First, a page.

Taxpayers stand to lose more than $200 million from the recent collapse of a luxury cruise ship company controlled by one of the country’s wealthiest men but heavily supported by the federal government.
American Classic Voyages Co. and its supporters in the U.S. Senate blame the aftermath of Sept. 11 for forcing it into Chapter 11 bankruptcy. But there is evidence that American Classic, the largest U.S.-flagged cruise ship line, was in trouble well before the terror attacks sent the travel industry into a tailspin.
Thanks to hundreds of millions of dollars in government-backed loans, the bulk of its debt is now the responsibility of the U.S. government rather than the company, its billionaire chairman, Samuel Zell, or the banks that loaned the money.
The U.S. Maritime Administration guaranteed a total of $367 million in loans to help the company build two 1,900-berth cruise liners and several other ships. The luxury liners would have been the first U.S.-built cruise ships in a half century. The company’s bankruptcy petition states that it owes at least $221.5 million on those loans--the likely price to the taxpayers, if rescue attempts fail.
The company dubbed this ambitious effort Project America, and American Classic’s president originally described it as a visionary, “win-win situation for the nation.” It would jump-start the country’s dormant commercial shipbuilding industry, bolster national security and break a near-monopoly of foreign-flagged cruise ships in North America, he said.
The project was launched under a law sponsored by Sen. Daniel K. Inouye (D-Hawaii). The two large cruise ships would be based in Hawaii and financed through a loan-guarantee program backed by Republican Sen. Trent Lott of Mississippi, where the ships would be built.
Today, the money is gone. Neither cruise ship has come in. The company has laid off 2,150 workers. The entire deal is under investigation by the Transportation Department’s inspector general. And critics say it is a case study in pork, politics and public policy gone awry.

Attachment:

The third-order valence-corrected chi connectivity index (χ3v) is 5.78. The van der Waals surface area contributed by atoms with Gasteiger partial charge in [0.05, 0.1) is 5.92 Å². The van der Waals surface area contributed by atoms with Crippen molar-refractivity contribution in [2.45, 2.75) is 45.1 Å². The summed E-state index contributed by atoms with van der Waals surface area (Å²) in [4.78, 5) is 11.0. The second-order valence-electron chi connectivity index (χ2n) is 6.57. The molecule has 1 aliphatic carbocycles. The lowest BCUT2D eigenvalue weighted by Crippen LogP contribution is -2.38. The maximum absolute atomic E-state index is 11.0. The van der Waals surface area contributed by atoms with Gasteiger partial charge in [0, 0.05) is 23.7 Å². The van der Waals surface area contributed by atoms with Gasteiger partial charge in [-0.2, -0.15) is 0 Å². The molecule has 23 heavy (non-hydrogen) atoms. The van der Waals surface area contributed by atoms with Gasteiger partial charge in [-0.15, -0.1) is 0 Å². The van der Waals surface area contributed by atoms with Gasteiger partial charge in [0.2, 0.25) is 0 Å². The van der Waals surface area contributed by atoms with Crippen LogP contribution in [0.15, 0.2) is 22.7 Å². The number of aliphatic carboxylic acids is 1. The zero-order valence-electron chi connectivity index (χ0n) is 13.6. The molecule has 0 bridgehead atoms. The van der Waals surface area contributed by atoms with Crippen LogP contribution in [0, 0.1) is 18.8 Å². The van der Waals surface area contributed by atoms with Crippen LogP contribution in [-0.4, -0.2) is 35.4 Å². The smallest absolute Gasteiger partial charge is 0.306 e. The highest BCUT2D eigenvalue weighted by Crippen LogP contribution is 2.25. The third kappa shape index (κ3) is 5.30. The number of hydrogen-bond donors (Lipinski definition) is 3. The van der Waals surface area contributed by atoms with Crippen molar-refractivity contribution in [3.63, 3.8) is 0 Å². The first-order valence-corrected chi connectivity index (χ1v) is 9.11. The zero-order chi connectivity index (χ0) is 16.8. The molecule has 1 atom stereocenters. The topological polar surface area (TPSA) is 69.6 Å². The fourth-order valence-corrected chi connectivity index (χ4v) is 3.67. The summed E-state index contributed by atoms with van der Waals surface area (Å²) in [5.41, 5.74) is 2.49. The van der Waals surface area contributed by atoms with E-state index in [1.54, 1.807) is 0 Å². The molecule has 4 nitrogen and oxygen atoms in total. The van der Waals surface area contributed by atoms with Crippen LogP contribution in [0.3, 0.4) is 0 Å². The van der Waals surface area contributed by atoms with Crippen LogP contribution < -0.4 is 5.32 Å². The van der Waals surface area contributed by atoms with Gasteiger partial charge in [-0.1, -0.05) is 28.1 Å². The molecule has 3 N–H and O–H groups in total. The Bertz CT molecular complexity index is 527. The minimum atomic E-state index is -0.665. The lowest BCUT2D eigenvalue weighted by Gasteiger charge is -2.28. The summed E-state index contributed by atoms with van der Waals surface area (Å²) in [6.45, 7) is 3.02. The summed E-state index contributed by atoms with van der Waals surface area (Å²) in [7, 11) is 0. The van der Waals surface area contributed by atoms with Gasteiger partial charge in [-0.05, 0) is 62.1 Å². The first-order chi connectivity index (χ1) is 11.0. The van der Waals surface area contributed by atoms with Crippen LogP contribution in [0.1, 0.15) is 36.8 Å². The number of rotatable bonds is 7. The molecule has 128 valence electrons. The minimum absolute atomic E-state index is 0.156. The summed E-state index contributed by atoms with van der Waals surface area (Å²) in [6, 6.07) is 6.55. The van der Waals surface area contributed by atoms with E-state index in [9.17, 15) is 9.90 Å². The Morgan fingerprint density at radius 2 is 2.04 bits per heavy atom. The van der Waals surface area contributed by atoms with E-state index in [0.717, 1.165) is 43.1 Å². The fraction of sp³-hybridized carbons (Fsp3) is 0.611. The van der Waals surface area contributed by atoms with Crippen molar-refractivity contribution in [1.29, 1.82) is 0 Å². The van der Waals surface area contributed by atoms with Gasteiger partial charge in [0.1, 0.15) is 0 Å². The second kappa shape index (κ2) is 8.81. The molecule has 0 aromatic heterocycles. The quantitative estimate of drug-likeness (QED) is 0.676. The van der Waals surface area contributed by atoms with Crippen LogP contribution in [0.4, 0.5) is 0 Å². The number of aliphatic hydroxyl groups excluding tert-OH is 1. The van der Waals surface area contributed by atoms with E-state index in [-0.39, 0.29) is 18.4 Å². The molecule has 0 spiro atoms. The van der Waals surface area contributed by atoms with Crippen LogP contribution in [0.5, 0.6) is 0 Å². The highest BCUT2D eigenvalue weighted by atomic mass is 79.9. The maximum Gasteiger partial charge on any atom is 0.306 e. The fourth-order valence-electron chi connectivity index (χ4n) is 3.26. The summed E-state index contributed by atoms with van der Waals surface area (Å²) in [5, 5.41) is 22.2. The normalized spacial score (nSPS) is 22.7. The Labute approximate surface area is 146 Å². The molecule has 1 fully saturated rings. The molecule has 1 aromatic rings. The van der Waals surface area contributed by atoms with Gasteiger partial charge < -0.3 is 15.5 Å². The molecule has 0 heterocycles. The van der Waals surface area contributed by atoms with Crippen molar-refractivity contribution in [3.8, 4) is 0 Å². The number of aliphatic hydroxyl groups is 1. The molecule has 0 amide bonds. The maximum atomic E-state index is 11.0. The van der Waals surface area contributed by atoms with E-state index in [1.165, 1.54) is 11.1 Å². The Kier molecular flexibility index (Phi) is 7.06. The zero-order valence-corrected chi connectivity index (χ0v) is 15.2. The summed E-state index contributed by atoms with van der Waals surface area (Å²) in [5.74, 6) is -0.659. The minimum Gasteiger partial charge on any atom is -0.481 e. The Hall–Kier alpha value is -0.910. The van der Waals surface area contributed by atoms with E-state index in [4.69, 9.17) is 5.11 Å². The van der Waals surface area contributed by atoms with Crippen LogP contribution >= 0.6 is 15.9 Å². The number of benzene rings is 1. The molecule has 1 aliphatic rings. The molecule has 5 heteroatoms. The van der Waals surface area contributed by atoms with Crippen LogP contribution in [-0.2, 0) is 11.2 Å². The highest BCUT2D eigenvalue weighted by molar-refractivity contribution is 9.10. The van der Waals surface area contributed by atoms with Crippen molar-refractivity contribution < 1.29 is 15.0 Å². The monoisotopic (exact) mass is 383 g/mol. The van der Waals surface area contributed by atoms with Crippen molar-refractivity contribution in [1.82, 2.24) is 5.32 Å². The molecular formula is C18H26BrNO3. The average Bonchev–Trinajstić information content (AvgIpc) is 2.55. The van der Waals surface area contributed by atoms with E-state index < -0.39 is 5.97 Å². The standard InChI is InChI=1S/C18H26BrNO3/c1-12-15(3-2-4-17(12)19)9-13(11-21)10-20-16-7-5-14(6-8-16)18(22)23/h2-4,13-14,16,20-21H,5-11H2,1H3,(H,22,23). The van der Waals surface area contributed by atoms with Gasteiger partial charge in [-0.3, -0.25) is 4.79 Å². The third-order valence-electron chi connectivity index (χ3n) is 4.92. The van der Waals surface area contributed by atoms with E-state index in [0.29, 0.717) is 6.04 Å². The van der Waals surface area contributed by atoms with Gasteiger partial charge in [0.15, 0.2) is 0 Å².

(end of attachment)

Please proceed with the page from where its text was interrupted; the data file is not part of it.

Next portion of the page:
“This is a tragedy for our employees, for our passengers,” said Phil Calian, American Classic’s president and chief executive, who is attempting to reorganize the company while operating only its famed Delta Queen Mississippi River cruises. “We truly believed in what we were building.”
The Oct. 19 bankruptcy filing cited the attacks a month earlier as the catalyst: “The tragic events of Sept. 11 dealt a devastating blow to our business that has made it impossible to continue our full operations.”
Indeed, bankruptcies are running at a record-breaking rate this year, according to federal court figures released Tuesday by the American Bankruptcy Institute. Already in the first nine months of the year, 1,437,354 bankruptcies had been filed, a pace that certainly will shatter the previous one-year record of 1,442,549 in 1998.
But analysts blame most of those bankruptcies on America’s overall economic downturn rather than the Sept. 11 attacks, and those familiar with the American Classic case say there were other forces at work.
“American Classic Voyages is an example of a company that was in dire financial condition in the first place,” said Jack Williams, resident scholar at the American Bankruptcy Institute and an expert on admiralty issues and terrorism. “They’re so over-leveraged and so undercapitalized that they’re vulnerable to such catastrophic events.”
Project Finds Senate Sponsor in Inouye
On July 15, 1997, the Senate passed a $247-billion defense spending bill on a 94-4 vote. Buried inside that bill was a provision crafted by Inouye earmarking $250,000 for something called the U.S.-Flag Cruise Ship Pilot Project.
The provision stated that it was seed money “to assist with a pilot project that will facilitate the transfer of commercial-ship shipbuilding technology and expertise to United States yards . . . and enable the operation of a foreign-built cruise ship and two newly constructed cruise ships” between and among the Hawaiian Islands.
The company named to run the pilot project would also win exclusive rights to inter-coastal Hawaiian cruising. The company would have to sign a contract for the new ships within 18 months, take delivery of the first ship by Jan. 1, 2005, and the second by Jan. 1, 2008. The provision also required that the company already be operating an inter-island cruise ship in Hawaii.
Sen. John McCain (R-Ariz.) called it an “egregious example of pork-barrel spending” and introduced an amendment to torpedo it.
After reading key sections aloud, McCain said: “I understand there is only one cruise ship operator in Hawaii that can meet this criteria. Only one. And that operator is being handed a 30-year to 40-year monopoly for his existing business.
“How many times has the U.S. Senate so blatantly set up a monopoly set-aside for any individual or business?”
That business was a subsidiary of American Classic Voyages, a Chicago-based holding company.